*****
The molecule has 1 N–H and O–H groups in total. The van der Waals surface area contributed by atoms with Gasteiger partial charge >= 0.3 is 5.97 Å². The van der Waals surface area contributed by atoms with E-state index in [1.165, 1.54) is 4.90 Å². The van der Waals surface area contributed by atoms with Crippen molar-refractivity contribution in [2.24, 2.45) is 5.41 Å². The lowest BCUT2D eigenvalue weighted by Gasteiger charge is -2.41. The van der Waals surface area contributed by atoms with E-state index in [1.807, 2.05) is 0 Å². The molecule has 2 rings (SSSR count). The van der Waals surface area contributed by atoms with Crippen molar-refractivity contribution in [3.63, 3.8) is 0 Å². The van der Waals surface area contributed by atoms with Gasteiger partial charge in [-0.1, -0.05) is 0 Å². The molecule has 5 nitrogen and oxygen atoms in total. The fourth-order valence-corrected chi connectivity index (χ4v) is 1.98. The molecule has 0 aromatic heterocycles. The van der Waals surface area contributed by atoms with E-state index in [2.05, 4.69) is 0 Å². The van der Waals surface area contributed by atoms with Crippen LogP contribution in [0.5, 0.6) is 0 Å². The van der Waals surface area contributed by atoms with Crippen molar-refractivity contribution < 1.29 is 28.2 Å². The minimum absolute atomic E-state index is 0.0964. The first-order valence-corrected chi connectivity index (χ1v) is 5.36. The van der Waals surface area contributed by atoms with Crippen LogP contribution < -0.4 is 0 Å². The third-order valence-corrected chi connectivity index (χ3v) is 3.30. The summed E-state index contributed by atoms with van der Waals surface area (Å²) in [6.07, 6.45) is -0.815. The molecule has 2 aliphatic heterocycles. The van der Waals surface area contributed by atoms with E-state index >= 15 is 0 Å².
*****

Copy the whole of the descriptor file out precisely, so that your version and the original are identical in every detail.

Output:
The molecule has 1 N–H and O–H groups in total. The van der Waals surface area contributed by atoms with Gasteiger partial charge >= 0.3 is 5.97 Å². The van der Waals surface area contributed by atoms with E-state index in [1.165, 1.54) is 4.90 Å². The van der Waals surface area contributed by atoms with Crippen molar-refractivity contribution in [2.24, 2.45) is 5.41 Å². The lowest BCUT2D eigenvalue weighted by Gasteiger charge is -2.41. The van der Waals surface area contributed by atoms with E-state index in [1.807, 2.05) is 0 Å². The molecule has 2 rings (SSSR count). The van der Waals surface area contributed by atoms with Crippen molar-refractivity contribution in [3.63, 3.8) is 0 Å². The van der Waals surface area contributed by atoms with Gasteiger partial charge in [-0.1, -0.05) is 0 Å². The molecule has 5 nitrogen and oxygen atoms in total. The fourth-order valence-corrected chi connectivity index (χ4v) is 1.98. The molecule has 0 aromatic heterocycles. The van der Waals surface area contributed by atoms with E-state index in [2.05, 4.69) is 0 Å². The van der Waals surface area contributed by atoms with Crippen LogP contribution in [0.5, 0.6) is 0 Å². The van der Waals surface area contributed by atoms with Crippen molar-refractivity contribution < 1.29 is 28.2 Å². The minimum absolute atomic E-state index is 0.0964. The first-order valence-corrected chi connectivity index (χ1v) is 5.36. The van der Waals surface area contributed by atoms with Crippen LogP contribution < -0.4 is 0 Å². The third-order valence-corrected chi connectivity index (χ3v) is 3.30. The summed E-state index contributed by atoms with van der Waals surface area (Å²) in [6.07, 6.45) is -0.815. The molecule has 2 aliphatic heterocycles. The van der Waals surface area contributed by atoms with E-state index >= 15 is 0 Å².